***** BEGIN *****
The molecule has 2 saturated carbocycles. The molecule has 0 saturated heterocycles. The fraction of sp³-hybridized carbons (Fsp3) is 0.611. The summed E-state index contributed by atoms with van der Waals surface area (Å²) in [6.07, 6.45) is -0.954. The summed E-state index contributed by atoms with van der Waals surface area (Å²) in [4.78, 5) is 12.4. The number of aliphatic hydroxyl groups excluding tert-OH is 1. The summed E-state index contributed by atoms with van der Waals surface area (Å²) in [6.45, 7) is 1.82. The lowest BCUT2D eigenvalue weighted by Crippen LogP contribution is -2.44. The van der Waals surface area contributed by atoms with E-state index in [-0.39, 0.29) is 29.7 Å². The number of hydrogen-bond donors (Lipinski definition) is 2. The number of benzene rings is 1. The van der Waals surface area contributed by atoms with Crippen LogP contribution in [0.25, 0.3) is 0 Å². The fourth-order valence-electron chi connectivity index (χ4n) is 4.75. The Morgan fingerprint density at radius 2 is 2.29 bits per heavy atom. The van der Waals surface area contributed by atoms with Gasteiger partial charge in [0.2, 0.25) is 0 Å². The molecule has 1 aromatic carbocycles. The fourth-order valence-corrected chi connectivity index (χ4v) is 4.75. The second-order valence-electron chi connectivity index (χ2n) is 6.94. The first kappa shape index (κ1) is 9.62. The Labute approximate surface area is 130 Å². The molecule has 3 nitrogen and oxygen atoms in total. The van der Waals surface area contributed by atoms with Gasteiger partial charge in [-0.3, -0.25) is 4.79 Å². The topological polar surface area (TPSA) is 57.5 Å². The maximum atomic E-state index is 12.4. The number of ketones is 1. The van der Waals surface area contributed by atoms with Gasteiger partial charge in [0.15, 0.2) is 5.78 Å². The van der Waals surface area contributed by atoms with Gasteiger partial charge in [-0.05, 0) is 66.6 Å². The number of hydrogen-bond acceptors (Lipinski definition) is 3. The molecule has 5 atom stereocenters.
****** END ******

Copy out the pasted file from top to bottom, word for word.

The molecule has 2 saturated carbocycles. The molecule has 0 saturated heterocycles. The fraction of sp³-hybridized carbons (Fsp3) is 0.611. The summed E-state index contributed by atoms with van der Waals surface area (Å²) in [6.07, 6.45) is -0.954. The summed E-state index contributed by atoms with van der Waals surface area (Å²) in [4.78, 5) is 12.4. The number of aliphatic hydroxyl groups excluding tert-OH is 1. The summed E-state index contributed by atoms with van der Waals surface area (Å²) in [6.45, 7) is 1.82. The lowest BCUT2D eigenvalue weighted by Crippen LogP contribution is -2.44. The van der Waals surface area contributed by atoms with E-state index in [-0.39, 0.29) is 29.7 Å². The number of hydrogen-bond donors (Lipinski definition) is 2. The number of benzene rings is 1. The van der Waals surface area contributed by atoms with Crippen LogP contribution in [0.25, 0.3) is 0 Å². The fourth-order valence-electron chi connectivity index (χ4n) is 4.75. The Morgan fingerprint density at radius 2 is 2.29 bits per heavy atom. The van der Waals surface area contributed by atoms with Gasteiger partial charge in [0.2, 0.25) is 0 Å². The molecule has 1 aromatic carbocycles. The fourth-order valence-corrected chi connectivity index (χ4v) is 4.75. The second-order valence-electron chi connectivity index (χ2n) is 6.94. The first kappa shape index (κ1) is 9.62. The Labute approximate surface area is 130 Å². The molecule has 3 nitrogen and oxygen atoms in total. The van der Waals surface area contributed by atoms with Gasteiger partial charge in [-0.3, -0.25) is 4.79 Å². The topological polar surface area (TPSA) is 57.5 Å². The maximum atomic E-state index is 12.4. The number of ketones is 1. The van der Waals surface area contributed by atoms with Gasteiger partial charge in [0.15, 0.2) is 5.78 Å². The van der Waals surface area contributed by atoms with Gasteiger partial charge in [-0.05, 0) is 66.6 Å². The number of hydrogen-bond acceptors (Lipinski definition) is 3. The molecule has 5 atom stereocenters.